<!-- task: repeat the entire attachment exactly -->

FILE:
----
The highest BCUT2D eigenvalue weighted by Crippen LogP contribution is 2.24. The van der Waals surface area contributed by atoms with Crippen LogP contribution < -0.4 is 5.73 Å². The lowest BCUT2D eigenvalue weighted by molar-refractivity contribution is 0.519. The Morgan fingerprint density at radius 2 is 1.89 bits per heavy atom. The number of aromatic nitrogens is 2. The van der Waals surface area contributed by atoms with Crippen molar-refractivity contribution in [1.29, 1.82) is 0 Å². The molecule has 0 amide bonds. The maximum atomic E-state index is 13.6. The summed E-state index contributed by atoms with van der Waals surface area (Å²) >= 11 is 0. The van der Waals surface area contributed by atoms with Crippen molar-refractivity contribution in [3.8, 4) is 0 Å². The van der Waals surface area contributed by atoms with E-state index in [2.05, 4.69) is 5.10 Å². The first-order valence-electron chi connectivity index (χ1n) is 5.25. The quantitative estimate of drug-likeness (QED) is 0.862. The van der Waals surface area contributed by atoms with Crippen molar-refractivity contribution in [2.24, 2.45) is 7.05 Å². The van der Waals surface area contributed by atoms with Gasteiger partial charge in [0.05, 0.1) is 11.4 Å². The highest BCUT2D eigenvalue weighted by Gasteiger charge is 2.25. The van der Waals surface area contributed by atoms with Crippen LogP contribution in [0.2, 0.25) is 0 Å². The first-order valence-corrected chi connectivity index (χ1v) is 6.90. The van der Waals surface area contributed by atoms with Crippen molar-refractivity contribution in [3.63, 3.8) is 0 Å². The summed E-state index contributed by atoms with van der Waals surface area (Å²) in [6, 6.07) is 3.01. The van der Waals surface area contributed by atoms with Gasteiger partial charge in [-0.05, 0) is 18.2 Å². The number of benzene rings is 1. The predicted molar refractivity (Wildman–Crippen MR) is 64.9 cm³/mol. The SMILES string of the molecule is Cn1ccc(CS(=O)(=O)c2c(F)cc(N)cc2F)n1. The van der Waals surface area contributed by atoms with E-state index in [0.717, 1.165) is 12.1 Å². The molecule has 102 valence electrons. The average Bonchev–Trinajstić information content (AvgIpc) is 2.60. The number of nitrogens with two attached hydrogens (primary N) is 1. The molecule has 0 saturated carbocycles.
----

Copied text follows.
The highest BCUT2D eigenvalue weighted by Crippen LogP contribution is 2.24. The van der Waals surface area contributed by atoms with Crippen LogP contribution < -0.4 is 5.73 Å². The lowest BCUT2D eigenvalue weighted by molar-refractivity contribution is 0.519. The Morgan fingerprint density at radius 2 is 1.89 bits per heavy atom. The number of aromatic nitrogens is 2. The van der Waals surface area contributed by atoms with Crippen molar-refractivity contribution in [1.29, 1.82) is 0 Å². The molecule has 0 amide bonds. The maximum atomic E-state index is 13.6. The summed E-state index contributed by atoms with van der Waals surface area (Å²) >= 11 is 0. The van der Waals surface area contributed by atoms with Crippen molar-refractivity contribution in [3.8, 4) is 0 Å². The van der Waals surface area contributed by atoms with E-state index in [2.05, 4.69) is 5.10 Å². The first-order valence-electron chi connectivity index (χ1n) is 5.25. The quantitative estimate of drug-likeness (QED) is 0.862. The van der Waals surface area contributed by atoms with Crippen molar-refractivity contribution in [2.24, 2.45) is 7.05 Å². The van der Waals surface area contributed by atoms with Gasteiger partial charge in [0.05, 0.1) is 11.4 Å². The highest BCUT2D eigenvalue weighted by Gasteiger charge is 2.25. The van der Waals surface area contributed by atoms with Crippen LogP contribution in [0.2, 0.25) is 0 Å². The first-order valence-corrected chi connectivity index (χ1v) is 6.90. The van der Waals surface area contributed by atoms with Crippen molar-refractivity contribution in [3.63, 3.8) is 0 Å². The summed E-state index contributed by atoms with van der Waals surface area (Å²) in [6, 6.07) is 3.01. The van der Waals surface area contributed by atoms with Gasteiger partial charge in [-0.05, 0) is 18.2 Å². The number of benzene rings is 1. The predicted molar refractivity (Wildman–Crippen MR) is 64.9 cm³/mol. The SMILES string of the molecule is Cn1ccc(CS(=O)(=O)c2c(F)cc(N)cc2F)n1. The van der Waals surface area contributed by atoms with E-state index in [0.717, 1.165) is 12.1 Å². The molecule has 102 valence electrons. The average Bonchev–Trinajstić information content (AvgIpc) is 2.60. The number of nitrogens with two attached hydrogens (primary N) is 1. The molecule has 0 saturated carbocycles.